Main Theme: Leadership, Habits, Vision
For People Who: Want to Build Organizations that Outlast Them
I am a big Jim Collins fan and have now read the books he’s authored/coauthored in reverse of their publication date. What makes the ideas of Built to Last and his other works so potent is they are not merely his opinions. Each book is steeped in years of data collection and study. So the theories promoted in Built to Last, Good to Great, How The Mighty Fall, and Great by Choice are not mere opinion, they are grounded in factual history. This is why I find his (and his coauthor’s) writings on leadership and organization culture so compelling! Built to Last is essentially about how great visionary companies outpaced their competitors and have existed over 100 years! As leaders, do we not want our work to live far beyond us? As leaders, we believe the work we do changes the world. And may we never be satisfied as leaders until the organizations we have built can continue to succeed long after we have walked away from them.
Built to Last is about building something worthy of lasting…Implicit throughout every page of Built to Lastis a simple question: Why on Earth would you settle for creating something mediocre that does little more than make money, when you can create something outstanding that makes a lasting contribution as well? -Built to Last, pg. xiii
- Whether you’re a non-profit (like a church) or a for-profit business, the principles of leadership and organization apply across the board. Both face the need for great leaders, both must change how they operate with the change of culture, both face the need to preserve their core values while progressing toward big goals – the list goes on! While some pastors may feel it unnecessary to grow as leaders, they do so to the detriment of their people.
- Believing you need to be a charismatic leader or have some great idea to be successful is a myth. The leaders of the visionary companies in Built to Last were usually quiet, meek and mild – though passionate and driven!
- You can help someone by telling them what time it is, but you can impact them more by building them a clock! That is what great leaders of visionary companies do – they build clocks. The greatest thing they leave behind is not an empty space where they used to stand, but an incredible organization that runs without them.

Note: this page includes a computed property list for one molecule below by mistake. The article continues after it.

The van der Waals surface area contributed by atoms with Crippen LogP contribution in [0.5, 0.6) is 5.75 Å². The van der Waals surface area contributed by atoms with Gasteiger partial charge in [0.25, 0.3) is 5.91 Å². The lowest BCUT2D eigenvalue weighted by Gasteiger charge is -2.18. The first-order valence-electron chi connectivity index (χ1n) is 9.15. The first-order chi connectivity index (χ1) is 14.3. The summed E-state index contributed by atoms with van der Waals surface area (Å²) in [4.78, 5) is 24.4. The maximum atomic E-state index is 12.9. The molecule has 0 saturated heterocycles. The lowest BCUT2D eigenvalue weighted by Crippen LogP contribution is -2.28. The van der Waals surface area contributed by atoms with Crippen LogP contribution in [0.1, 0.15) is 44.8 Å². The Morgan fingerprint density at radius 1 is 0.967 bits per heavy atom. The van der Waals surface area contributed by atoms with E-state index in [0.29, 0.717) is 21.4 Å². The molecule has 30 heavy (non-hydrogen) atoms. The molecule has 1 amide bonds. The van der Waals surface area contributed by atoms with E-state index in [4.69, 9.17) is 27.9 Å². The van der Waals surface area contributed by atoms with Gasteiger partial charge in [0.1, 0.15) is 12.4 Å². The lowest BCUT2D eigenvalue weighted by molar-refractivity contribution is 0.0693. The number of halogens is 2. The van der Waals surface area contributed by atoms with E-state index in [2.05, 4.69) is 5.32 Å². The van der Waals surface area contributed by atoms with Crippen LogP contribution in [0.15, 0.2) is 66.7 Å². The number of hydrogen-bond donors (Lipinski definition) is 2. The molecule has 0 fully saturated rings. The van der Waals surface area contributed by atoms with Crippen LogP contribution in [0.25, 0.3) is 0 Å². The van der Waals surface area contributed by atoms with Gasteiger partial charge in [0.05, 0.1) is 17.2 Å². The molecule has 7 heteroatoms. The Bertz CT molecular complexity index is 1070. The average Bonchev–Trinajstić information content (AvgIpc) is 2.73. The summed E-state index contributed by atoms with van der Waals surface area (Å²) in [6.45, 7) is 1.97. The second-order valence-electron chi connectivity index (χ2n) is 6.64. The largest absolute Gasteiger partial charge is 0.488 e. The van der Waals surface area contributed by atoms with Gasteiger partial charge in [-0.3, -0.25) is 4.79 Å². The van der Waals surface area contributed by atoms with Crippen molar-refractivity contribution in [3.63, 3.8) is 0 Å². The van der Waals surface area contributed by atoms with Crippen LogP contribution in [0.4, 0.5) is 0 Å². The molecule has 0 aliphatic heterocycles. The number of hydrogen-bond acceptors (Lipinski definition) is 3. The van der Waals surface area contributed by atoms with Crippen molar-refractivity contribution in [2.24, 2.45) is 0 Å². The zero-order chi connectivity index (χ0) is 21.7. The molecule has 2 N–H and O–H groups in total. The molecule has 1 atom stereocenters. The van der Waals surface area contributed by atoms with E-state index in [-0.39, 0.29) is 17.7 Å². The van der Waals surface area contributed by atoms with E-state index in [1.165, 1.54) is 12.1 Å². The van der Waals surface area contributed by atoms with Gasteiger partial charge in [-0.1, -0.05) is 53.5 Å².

- Your core ideology (core values) provide the purpose for, and shape the focus, of your organization. If you don’t know what your organization stands for you’ll never know what decisions to make.
- BHAGs, or Big Hair Audacious Goals, borderline on insanity. They push your prudence and rationality. But they also produce momentum, need no defending, and drive your organization’s progress! (What a great chapter!)
Chapter 1: The Best of the Best
Collins & Porras open up Built to Last by discussing the companies they studied and the difference between the “Visionary Companies” and the “Comparison Companies.” They bring out the big guns immediately by shattering twelve myths of visionary organizations:
- Myth 1: It takes a great idea to start a great company
- Myth 2: Visionary companies require great and charismatic visionary leaders
- Myth 3: The most successful companies exist first and foremost to maximize profits
- Myth 4: Visionary companies share a common subset of “correct” core values. It’s not about having the right values, but that you have values you deeply believe
- Myth 5: The only constant is change. Core ideology (values) don’t change, everything else can.
- Myth 6: Blue-chip companies play it safe
- Myth 7: Visionary companies are great places to work, for everyone. If you don’t align with the core values, you’ll hate working there.
- Myth 8: Highly successful companies make their best moves by brilliant and complex strategic planning. Sometimes it happens by accident.
- Myth 9: Companies should hire outside CEOs to stimulate fundamental change
- Myth 10: The most successful companies focus primarily on beating the competition
- Myth 11: You can’t have your cake and eat it too. Visionary companies don’t buy into the “Tyranny of the OR” but rather the “Genius of AND”
- Myth 12: Companies become visionary primarily through “vision statements”
Chapter 2: Clock Building, Not Time Telling
It is helpful when you tell someone what time it is, but it is even more amazing when you build a clock so someone else can tell the time too! For leaders, “their greatest creation is the company itself and what it stands for.” (pg. 23) Visionary companies that are built to last went to work on their respective businesses. They didn’t wait until they had a charismatic leader or even a big idea! Most of them got together and decided what was important to them (core ideology) and then decided what to do next. They began their organizations by discovering why they were going into business in the first place.